Sony, once a huge company and a pioneer of consumer electronics, is now worth a fraction of what it was ten years ago. And when you read about what changed in its business model, that should be no surprise. I was struck by how the company appeared to make decisions: What will make us the most money right now?
If you make your project portfolio decisions based on money and estimated cost, you, too, will have Sony’s problems. This is why your only question shouldn't be how much something costs; you should be asking, “How much value will this project provide?”
This is not a return on investment question. It’s a prediction question. And you can’t answer that question, either.
When you use cost to determine which project you should fund, you can guess right. But then you guess based on what you think the market will buy, not on what you decide is the right strategy for your company. There's a big difference.
That's why you want a mix of projects in your project portfolio: projects that keep the lights on, projects that keep cash coming in, and projects that are innovative and might have the power to transform your organization. The problem is that in software, you often can’t tell which is which.
This is why agile or lean is so wonderful: You don’t have to be able to tell. If you use incremental budgeting, an agile approach to your project portfolio, and an agile or lean approach to your projects, you can pivot when you need to.
Now, you might need to do a quick SWAG (scientific wild "tush" guess) for your project. Is this project bigger than a breadbox? Is it smaller than a space station? That’s not a project estimate—that’s a SWAG, an order-of-magnitude estimate. You do a SWAG with a few people in about an hour.
For the project portfolio, you make the evaluation decision based on your best guess of the project’s comparative value to the organization. This is why it’s so helpful to be able to deliver something in a short period of time, such as two to six weeks, when the project portfolio people will want to reevaluate the portfolio again.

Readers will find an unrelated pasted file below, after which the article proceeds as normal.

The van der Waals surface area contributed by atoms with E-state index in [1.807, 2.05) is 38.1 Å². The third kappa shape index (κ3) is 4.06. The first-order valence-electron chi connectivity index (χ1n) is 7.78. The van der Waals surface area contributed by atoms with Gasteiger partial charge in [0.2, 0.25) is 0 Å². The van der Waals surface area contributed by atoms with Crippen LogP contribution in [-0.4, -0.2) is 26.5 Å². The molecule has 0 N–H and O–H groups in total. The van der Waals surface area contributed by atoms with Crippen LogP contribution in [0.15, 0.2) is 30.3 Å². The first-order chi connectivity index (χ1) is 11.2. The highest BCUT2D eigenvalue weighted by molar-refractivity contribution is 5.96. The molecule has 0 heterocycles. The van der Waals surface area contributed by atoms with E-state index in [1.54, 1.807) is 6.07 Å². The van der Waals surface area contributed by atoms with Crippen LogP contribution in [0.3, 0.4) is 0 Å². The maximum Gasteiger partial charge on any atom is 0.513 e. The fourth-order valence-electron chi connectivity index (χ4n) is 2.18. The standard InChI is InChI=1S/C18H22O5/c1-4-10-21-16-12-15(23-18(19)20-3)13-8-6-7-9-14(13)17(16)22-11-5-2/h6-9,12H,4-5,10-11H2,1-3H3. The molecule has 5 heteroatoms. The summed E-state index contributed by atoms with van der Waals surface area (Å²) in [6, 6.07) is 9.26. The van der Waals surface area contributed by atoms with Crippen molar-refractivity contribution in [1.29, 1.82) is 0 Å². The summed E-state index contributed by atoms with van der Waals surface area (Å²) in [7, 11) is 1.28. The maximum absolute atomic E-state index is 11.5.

Oh, and those Sony engineers who were laid off when Sony couldn’t keep their commitment to lifetime employment? Some of them went to LG. You know, the company that probably made your flat-screen TV. All I know is that in our house, we have LG TVs, and so does every hotel I stay in.
When you use value to make project portfolio decisions, you decide on the most valuable project. If you change your mind, you don’t can the people. You change what the people do—you flow work through the team. Is this more difficult with hardware? Of course. Is it impossible? No.
As Daniel Pink says, people want autonomy, mastery, and purpose. Give it to them. Tell employees what the number one project is and why. They will work for you to make it happen.
Johanna Rothman, known as the “Pragmatic Manager,” helps organizational leaders see problems and risks in their product development. She helps them recognize potential “gotchas,” seize opportunities, and remove impediments. She is working on a book about agile program management. She writes columns for Stickyminds.com and Gantthead.com, and writes two blogs on her web site, jrothman.com, as well as a blog on createadaptablelife.com.